Both sections offer a form of tax exemption. But the big difference between the two has nothing to do with taxes. Rather, it has to do with the disclosure of donors.

For reasons of campaign finance law (not tax law), public disclosure of donors is required for political organizations but not for social welfare organizations. And this brings us to the current scandal.

After the Supreme Court's Citizens United decision, it became possible for a 501(c)(4) organization to engage in unlimited amounts of political spending. It thus also became possible for a political organization to use the tax law to hide the identity of donors. After Citizens United, the abuse the IRS is tasked with policing is whether an organization that claims to be a "social welfare" organization is in reality a political organization in disguise.

So the IRS, when faced with a deluge of new applications for 501(c)(4) status, rightly had to decide whether some or many of these groups were actually political organizations, tax-exempt under section 527, and so subject to disclosure rules.

Primarily for reasons of campaign finance law, the IRS has been put in the position of deciding whether a group is primarily political. This is not a job the IRS is good at or ever will be good at. And as we have seen, it is not a job that we want the IRS to have.

The solution is disclosure. Congress has the power to level the playing field on disclosure and should take action to do so. This will allow legitimate nonpolitical social welfare organizations to enjoy their appropriate tax status and return section 501(c)(4) to the backwater of exempt law it once was.

Follow us on Twitter @CNNOpinion.

Join us on Facebook/CNNOpinion.

The opinions expressed in this commentary are solely those of Roger Colinvaux.

ADVERTISEMENT
Part of complete coverage on
September 16, 2014 -- Updated 1305 GMT (2105 HKT)
LZ Granderson says Congress has rebuked the NFL on domestic violence issue, but why not a federal judge?
September 16, 2014 -- Updated 1149 GMT (1949 HKT)
Mel Robbins says the only person you can legally hit in the United States is a child. That's wrong.
September 15, 2014 -- Updated 1723 GMT (0123 HKT)
Eric Liu says seeing many friends fight so hard for same-sex marriage rights made him appreciate marriage.
September 15, 2014 -- Updated 1938 GMT (0338 HKT)
SEATTLE, WA - SEPTEMBER 04: NFL commissioner Roger Goodell walks the sidelines prior to the game between the Seattle Seahawks and the Green Bay Packers at CenturyLink Field on September 4, 2014 in Seattle, Washington. (Photo by Otto Greule Jr/Getty Images)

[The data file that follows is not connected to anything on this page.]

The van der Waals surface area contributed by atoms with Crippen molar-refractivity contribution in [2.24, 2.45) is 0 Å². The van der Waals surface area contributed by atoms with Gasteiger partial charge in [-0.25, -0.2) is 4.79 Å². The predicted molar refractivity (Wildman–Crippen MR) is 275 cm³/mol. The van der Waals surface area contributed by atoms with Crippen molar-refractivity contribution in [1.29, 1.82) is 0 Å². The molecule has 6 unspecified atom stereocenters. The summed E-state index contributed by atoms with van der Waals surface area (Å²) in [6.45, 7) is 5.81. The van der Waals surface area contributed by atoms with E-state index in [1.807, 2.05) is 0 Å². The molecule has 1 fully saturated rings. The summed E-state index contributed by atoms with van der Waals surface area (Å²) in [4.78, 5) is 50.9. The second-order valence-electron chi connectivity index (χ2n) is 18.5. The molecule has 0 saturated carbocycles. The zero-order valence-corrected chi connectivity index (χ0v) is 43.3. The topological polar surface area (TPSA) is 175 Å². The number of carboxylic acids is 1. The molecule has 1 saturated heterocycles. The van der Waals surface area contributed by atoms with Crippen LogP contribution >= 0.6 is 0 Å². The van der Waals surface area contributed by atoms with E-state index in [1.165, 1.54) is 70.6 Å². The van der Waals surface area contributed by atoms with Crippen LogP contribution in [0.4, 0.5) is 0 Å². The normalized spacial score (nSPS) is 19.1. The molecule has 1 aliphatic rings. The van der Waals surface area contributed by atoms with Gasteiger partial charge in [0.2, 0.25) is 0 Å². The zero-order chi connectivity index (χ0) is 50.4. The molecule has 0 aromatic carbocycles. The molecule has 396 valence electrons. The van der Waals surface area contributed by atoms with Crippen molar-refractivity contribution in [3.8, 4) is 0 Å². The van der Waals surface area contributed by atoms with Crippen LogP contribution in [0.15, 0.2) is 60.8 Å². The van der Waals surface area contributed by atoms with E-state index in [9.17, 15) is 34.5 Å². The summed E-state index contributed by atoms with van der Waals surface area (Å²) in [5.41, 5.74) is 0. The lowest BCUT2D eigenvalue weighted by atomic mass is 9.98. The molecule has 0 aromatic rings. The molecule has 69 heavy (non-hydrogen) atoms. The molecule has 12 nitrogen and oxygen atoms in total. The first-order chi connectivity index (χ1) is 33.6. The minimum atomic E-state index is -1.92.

Martha Pease says the NFL commissioner shouldn't be judge and jury on player wrongdoing.
September 16, 2014 -- Updated 1315 GMT (2115 HKT)
It's time for a much needed public reckoning over U.S. use of torture, argues Donald P. Gregg.
September 16, 2014 -- Updated 1225 GMT (2025 HKT)
Peter Bergen says UK officials know the identity of the man who killed U.S. journalists and a British aid worker.
September 16, 2014 -- Updated 1128 GMT (1928 HKT)
Joe Torre and Esta Soler say much has been achieved since a landmark anti-violence law was passed.
September 12, 2014 -- Updated 2055 GMT (0455 HKT)
David Wheeler wonders: If Scotland votes to secede, can America take its place and rejoin England?
September 16, 2014 -- Updated 1241 GMT (2041 HKT)
Jane Stoever: Society must grapple with a culture in which 1 in 3 teen girls and women suffer partner violence.
September 12, 2014 -- Updated 2036 GMT (0436 HKT)
World-famous physicist Stephen Hawking recently said the world as we know it could be obliterated instantaneously. Meg Urry says fear not.
September 12, 2014 -- Updated 2211 GMT (0611 HKT)
Bill Clinton's speech accepting the Democratic nomination for president in 1992 went through 22 drafts. But he always insisted on including a call to service.
September 12, 2014 -- Updated 2218 GMT (0618 HKT)
Joe Amon asks: What turns a few cases of disease into thousands?
September 11, 2014 -- Updated 1721 GMT (0121 HKT)
Sally Kohn says bombing ISIS will worsen instability in Iraq and strengthen radical ideology in terrorist groups.
September 16, 2014 -- Updated 2231 GMT (0631 HKT)
Analysts weigh in on the president's plans for addressing the threat posed by the Islamic State of Iraq and Syria.
September 11, 2014 -- Updated 1327 GMT (2127 HKT)
Artist Prune Nourry's project reinterprets the terracotta warriors in an exhibition about gender preference in China.
September 10, 2014 -- Updated 1336 GMT (2136 HKT)
The Apple Watch is on its way. Jeff Yang asks: Are we ready to embrace wearables technology at last?
ADVERTISEMENT